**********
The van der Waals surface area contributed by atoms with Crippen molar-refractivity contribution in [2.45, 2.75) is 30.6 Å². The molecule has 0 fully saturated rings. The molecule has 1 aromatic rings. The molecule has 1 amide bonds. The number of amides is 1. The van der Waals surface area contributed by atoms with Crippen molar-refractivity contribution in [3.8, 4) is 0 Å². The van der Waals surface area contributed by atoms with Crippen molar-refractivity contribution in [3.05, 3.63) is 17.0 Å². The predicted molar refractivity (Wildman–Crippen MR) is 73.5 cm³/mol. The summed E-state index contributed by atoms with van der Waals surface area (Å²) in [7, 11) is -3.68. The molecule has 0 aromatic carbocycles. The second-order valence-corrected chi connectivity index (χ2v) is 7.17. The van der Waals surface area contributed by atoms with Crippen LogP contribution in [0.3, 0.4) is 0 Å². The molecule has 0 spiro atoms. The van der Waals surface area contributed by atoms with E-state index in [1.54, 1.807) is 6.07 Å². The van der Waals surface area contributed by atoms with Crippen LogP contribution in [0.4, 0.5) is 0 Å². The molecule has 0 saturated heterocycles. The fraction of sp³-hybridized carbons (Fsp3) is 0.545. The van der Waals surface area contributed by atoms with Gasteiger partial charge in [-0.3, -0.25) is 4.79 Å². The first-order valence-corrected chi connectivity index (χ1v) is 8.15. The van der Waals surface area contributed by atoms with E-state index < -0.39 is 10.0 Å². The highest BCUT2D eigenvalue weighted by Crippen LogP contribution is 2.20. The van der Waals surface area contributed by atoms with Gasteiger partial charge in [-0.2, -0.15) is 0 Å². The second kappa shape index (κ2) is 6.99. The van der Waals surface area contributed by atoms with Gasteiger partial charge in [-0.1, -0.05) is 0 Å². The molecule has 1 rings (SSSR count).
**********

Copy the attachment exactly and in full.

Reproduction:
The van der Waals surface area contributed by atoms with Crippen molar-refractivity contribution in [2.45, 2.75) is 30.6 Å². The molecule has 0 fully saturated rings. The molecule has 1 aromatic rings. The molecule has 1 amide bonds. The number of amides is 1. The van der Waals surface area contributed by atoms with Crippen molar-refractivity contribution in [3.8, 4) is 0 Å². The van der Waals surface area contributed by atoms with Crippen molar-refractivity contribution in [3.05, 3.63) is 17.0 Å². The predicted molar refractivity (Wildman–Crippen MR) is 73.5 cm³/mol. The summed E-state index contributed by atoms with van der Waals surface area (Å²) in [7, 11) is -3.68. The molecule has 0 aromatic carbocycles. The second-order valence-corrected chi connectivity index (χ2v) is 7.17. The van der Waals surface area contributed by atoms with Crippen LogP contribution in [0.3, 0.4) is 0 Å². The molecule has 0 spiro atoms. The van der Waals surface area contributed by atoms with E-state index in [1.54, 1.807) is 6.07 Å². The van der Waals surface area contributed by atoms with Crippen LogP contribution in [0.4, 0.5) is 0 Å². The molecule has 0 saturated heterocycles. The fraction of sp³-hybridized carbons (Fsp3) is 0.545. The van der Waals surface area contributed by atoms with Gasteiger partial charge in [-0.3, -0.25) is 4.79 Å². The first-order valence-corrected chi connectivity index (χ1v) is 8.15. The van der Waals surface area contributed by atoms with E-state index < -0.39 is 10.0 Å². The highest BCUT2D eigenvalue weighted by Crippen LogP contribution is 2.20. The van der Waals surface area contributed by atoms with Gasteiger partial charge in [-0.2, -0.15) is 0 Å². The second kappa shape index (κ2) is 6.99. The van der Waals surface area contributed by atoms with Gasteiger partial charge in [-0.1, -0.05) is 0 Å². The molecule has 1 rings (SSSR count).